A Prospective Observational Study on the Effects of Antidepressant Treatment on Hypothalamic-Pituitary-Adrenal Axis Regulation in Treatment-Resistant DepressionCorrespondence Address :
Dr. Ravi Kant Tiwari,
Associate Professor, Department of Pharmacology, Government Medical College, Ambikapur, Surguja, Chhattisgarh, India.
Introduction: Dysregulation of Hypothalamic-Pituitary-Adrenal (HPA) axis can reduce the effects of antidepressants. Salivary cortisol level and Hamilton Depression Rating (HAM-D) score can be used to assess the level of improvement in the HPA axis and depressive disorders.
Aim: To evaluate the changes in salivary cortisol level and HAM-D score in patients of Treatment Resistant Depression (TRD) and to investigate the association between them.
Materials and Methods: The present prospective cohort study was conducted in the Department of Pharmacology and Psychiatry at Pt. JNM Medical College and Dr. BRAM Hospital Raipur (CG) over a period of one year, from June 2014 to June 2015. The participants were 52 diagnosed cases of TRD according to Diagnostic and Statistical Manual of Mental Disorders (DSM IV) criteria, who were taking antidepressant medications for at least four weeks. The salivary cortisol values and HAM-D scoring were done at baseline and follow-up at 8 weeks and 16 weeks and compared by student’s t-test and one-way ANOVA.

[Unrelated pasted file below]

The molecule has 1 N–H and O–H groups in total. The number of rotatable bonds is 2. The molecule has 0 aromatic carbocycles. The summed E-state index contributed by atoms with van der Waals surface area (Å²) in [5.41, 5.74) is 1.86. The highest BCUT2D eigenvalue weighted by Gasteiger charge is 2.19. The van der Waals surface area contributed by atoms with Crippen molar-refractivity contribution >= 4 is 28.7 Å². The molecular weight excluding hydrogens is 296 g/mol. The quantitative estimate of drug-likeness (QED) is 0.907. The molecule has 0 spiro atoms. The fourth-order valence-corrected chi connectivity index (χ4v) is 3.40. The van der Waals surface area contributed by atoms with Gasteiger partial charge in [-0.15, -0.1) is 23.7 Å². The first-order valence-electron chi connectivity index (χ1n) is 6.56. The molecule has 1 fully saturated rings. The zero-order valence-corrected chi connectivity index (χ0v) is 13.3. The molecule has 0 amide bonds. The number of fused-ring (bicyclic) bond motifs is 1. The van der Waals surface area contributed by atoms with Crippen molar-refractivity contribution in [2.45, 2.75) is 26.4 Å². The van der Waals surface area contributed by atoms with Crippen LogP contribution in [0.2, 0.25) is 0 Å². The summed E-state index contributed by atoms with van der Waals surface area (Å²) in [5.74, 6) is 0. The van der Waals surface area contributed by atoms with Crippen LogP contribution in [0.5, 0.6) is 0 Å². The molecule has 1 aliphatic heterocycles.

Results: A significant difference (p<0.001) was noted in the mean salivary cortisol levels (1.15±0.31 and 0.72±0.24) mean HAM-D (29.67±1.43 and 16.26±7.08) scores at baseline and subsequent follow-up respectively.
Conclusion: The therapeutic benefit of antidepressants could be due to alteration of HPA axis functioning.
Depression, Neurotransmission, Salivary cortisol
Date of Submission: Jan 05, 2021
Date of Peer Review: Feb 04, 2021
Date of Acceptance: Mar 10, 2021
Date of Publishing: Apr 01, 2021
• Financial or Other Competing Interests: None
• Was Ethics Committee Approval obtained for this study? Yes
• Was informed consent obtained from the subjects involved in the study? Yes
• For any images presented appropriate consent has been obtained from the subjects. NA
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